Status of short-story contest (my entry)

A few of weeks ago, I submitted a short-story for a contest. My story did not get selected. Don’t worry, I will continue trying.

Anyway, I thought I would post it here:


I hop out of bed. I head down stairs. I enter the kitchen.

I press the button on the coffee maker, which grinds and churns for a few minutes. It begins to brew. Coffee aroma fills the room. I begin to perk up from my slumber state. Once brewed, I take the coffee and sip it.

I took the day off. It was well deserved. “To say it has been stressful few months,” would be an understatement.

I head toward the living room where I place the coffee mug upon the end table and I flop onto the couch, I grab the remote. I flick on the television. Before I realize it, over two hours have passed.

I freak, “Darn look at the time! I was going to surprise Jill for lunch. I’d better get ready.”

I jump from the sofa. I rush upstairs to wash and to change.

A half-hour later, I step down the flight of stairs wearing my Sunday best. I exit the house, locking the door behind me.

An hour later, I turn into Jill’s office parking lot.

Just in time, Jill should be ready for lunch soon.

I enter the building lobby. I reach the elevator. The elevator arrives, I enter the open doors, I press the seventh floor button and I wait for the elevator ride to end. Once it arrives, the doors open and I step out into the lobby.

Jean spots me. I note her surprise when she sees me.

“Hello Jean, is Jill still around? I would like to take her for lunch.”

“Hum, oh, hi Bill,” replies a hesitant Jean, “Did Jill not tell you? Of course not, obviously, silly me. You would not be here otherwise. Step over here a minute.”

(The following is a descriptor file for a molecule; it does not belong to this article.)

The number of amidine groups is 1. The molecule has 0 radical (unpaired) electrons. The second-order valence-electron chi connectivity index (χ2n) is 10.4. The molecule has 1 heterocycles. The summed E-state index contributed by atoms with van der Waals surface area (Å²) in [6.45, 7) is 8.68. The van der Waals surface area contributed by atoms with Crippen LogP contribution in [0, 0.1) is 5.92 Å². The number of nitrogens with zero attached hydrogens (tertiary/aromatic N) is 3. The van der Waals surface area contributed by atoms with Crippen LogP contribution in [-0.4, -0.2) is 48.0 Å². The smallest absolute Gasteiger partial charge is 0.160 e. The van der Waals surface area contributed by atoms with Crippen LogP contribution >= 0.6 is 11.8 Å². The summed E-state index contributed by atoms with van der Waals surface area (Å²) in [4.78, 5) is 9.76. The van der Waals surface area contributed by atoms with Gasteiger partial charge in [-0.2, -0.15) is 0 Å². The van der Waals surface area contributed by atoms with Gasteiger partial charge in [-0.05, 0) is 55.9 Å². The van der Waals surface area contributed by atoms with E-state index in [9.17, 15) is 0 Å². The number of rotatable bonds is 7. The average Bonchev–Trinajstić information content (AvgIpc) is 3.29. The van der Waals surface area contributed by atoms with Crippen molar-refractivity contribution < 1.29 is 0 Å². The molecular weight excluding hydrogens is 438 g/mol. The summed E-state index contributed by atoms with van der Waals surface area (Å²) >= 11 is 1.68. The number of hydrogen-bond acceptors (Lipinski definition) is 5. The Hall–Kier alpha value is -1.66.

Somewhat taken aback, Jean pulls me aside and she whispers that Jill was dismissed from the company three weeks ago.

I stumble back. I lean against the wall to steady myself.

The two of us talk softly for a little while, before I leave the building.

Once safely seated in the car, I briefly consider the current situation.

I wonder, “Why didn’t she tell me? Where could she be? Is she alright?”

I grab my cell. I dial Jill’s number. No answer, I get her voice mail and leave a message to call me.

Desperate, I decide to call Jill’s friend Carol.

“Hello, C-Carol? Have you heard from Jill? I am parked outside her work. She isn’t there,” I pause. “She hasn’t been at work for three weeks.”

Carol looks over to Jill, as she mouths the words: “The gigue is up.”

Jill momentarily panics. She quickly recomposes herself. Jill simply states, “Tell him we can talk at home.”

Carol relays the message to Bill and then hangs up.

An hour later, I storm into the kitchen letting the screen door slam behind me.

A startled Jill turns suddenly around, I am irate.

Jill begins to cry while awkwardly attempting to apologize. I moved toward her. I embrace her. Jill sobs uncontrollably. She trembles and she struggles to catch her breath. I gently pat and rub her back. Jill’s sobs begin to diminish. I released her, I looked down upon her, and I smiled reassuringly.

“You must think I’m being silly.”

“No, it’s a bit of a shock that’s all — what happened? Why didn’t you say anything? How could you not tell me?”

“The company is down-sizing. Our department was let go. I tried to bring myself to tell you many times. There just didn’t seem to be an ideal time. You were busy with your project; you seemed exhausted by the time you got home. After a while, I felt like a failure. I just couldn’t tell you,” Carol sighs, “I will never find work, not at the age of fifty-seven.”

“I wish you would have come to me sooner. I could have helped you.”

“I am sorry.”

“There is nothing to be sorry about.” We hug and I continue, “Change of plans… you take an earlier retirement. You can attend those painting classes you always wanted to. We can manage on my salary until I retire in a few years.”

Jill relaxed in my arms.
—Robert Confiant 4 October, 2016



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